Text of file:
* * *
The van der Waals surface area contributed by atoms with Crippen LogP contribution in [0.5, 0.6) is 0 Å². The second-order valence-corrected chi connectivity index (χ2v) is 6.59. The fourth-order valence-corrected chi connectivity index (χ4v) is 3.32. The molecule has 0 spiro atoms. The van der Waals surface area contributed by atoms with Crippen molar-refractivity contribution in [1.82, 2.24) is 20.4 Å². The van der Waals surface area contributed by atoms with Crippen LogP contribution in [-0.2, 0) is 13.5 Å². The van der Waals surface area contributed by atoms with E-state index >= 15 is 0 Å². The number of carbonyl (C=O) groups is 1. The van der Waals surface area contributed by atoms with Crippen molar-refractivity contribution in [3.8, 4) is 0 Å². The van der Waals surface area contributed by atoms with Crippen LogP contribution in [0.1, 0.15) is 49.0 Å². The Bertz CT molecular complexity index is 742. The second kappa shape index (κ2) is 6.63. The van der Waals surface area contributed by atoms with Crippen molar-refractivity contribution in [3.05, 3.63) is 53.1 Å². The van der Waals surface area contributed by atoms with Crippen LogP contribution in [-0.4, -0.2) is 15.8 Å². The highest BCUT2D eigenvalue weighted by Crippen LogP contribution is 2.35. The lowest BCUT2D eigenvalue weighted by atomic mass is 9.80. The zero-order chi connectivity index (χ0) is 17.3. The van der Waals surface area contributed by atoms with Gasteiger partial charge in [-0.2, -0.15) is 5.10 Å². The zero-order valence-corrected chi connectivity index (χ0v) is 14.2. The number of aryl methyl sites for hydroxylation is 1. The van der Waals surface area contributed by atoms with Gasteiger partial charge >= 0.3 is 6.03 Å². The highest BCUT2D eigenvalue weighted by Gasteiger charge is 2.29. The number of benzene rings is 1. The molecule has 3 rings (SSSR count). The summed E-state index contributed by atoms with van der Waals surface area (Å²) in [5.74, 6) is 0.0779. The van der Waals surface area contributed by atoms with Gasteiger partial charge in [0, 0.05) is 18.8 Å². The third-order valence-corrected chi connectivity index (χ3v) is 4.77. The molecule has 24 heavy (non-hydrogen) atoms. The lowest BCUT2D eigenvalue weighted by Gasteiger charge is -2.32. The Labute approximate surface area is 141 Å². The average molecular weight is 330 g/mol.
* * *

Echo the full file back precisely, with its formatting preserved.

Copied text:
The van der Waals surface area contributed by atoms with Crippen LogP contribution in [0.5, 0.6) is 0 Å². The second-order valence-corrected chi connectivity index (χ2v) is 6.59. The fourth-order valence-corrected chi connectivity index (χ4v) is 3.32. The molecule has 0 spiro atoms. The van der Waals surface area contributed by atoms with Crippen molar-refractivity contribution in [1.82, 2.24) is 20.4 Å². The van der Waals surface area contributed by atoms with Crippen LogP contribution in [-0.2, 0) is 13.5 Å². The van der Waals surface area contributed by atoms with E-state index >= 15 is 0 Å². The number of carbonyl (C=O) groups is 1. The van der Waals surface area contributed by atoms with Crippen molar-refractivity contribution in [3.8, 4) is 0 Å². The van der Waals surface area contributed by atoms with Crippen LogP contribution in [0.1, 0.15) is 49.0 Å². The Bertz CT molecular complexity index is 742. The second kappa shape index (κ2) is 6.63. The van der Waals surface area contributed by atoms with Crippen molar-refractivity contribution in [3.05, 3.63) is 53.1 Å². The van der Waals surface area contributed by atoms with Crippen LogP contribution in [-0.4, -0.2) is 15.8 Å². The highest BCUT2D eigenvalue weighted by Crippen LogP contribution is 2.35. The lowest BCUT2D eigenvalue weighted by atomic mass is 9.80. The zero-order chi connectivity index (χ0) is 17.3. The van der Waals surface area contributed by atoms with Gasteiger partial charge in [-0.2, -0.15) is 5.10 Å². The zero-order valence-corrected chi connectivity index (χ0v) is 14.2. The number of aryl methyl sites for hydroxylation is 1. The van der Waals surface area contributed by atoms with Gasteiger partial charge >= 0.3 is 6.03 Å². The highest BCUT2D eigenvalue weighted by Gasteiger charge is 2.29. The number of benzene rings is 1. The molecule has 3 rings (SSSR count). The summed E-state index contributed by atoms with van der Waals surface area (Å²) in [5.74, 6) is 0.0779. The van der Waals surface area contributed by atoms with Gasteiger partial charge in [0, 0.05) is 18.8 Å². The third-order valence-corrected chi connectivity index (χ3v) is 4.77. The molecule has 24 heavy (non-hydrogen) atoms. The lowest BCUT2D eigenvalue weighted by Gasteiger charge is -2.32. The Labute approximate surface area is 141 Å². The average molecular weight is 330 g/mol.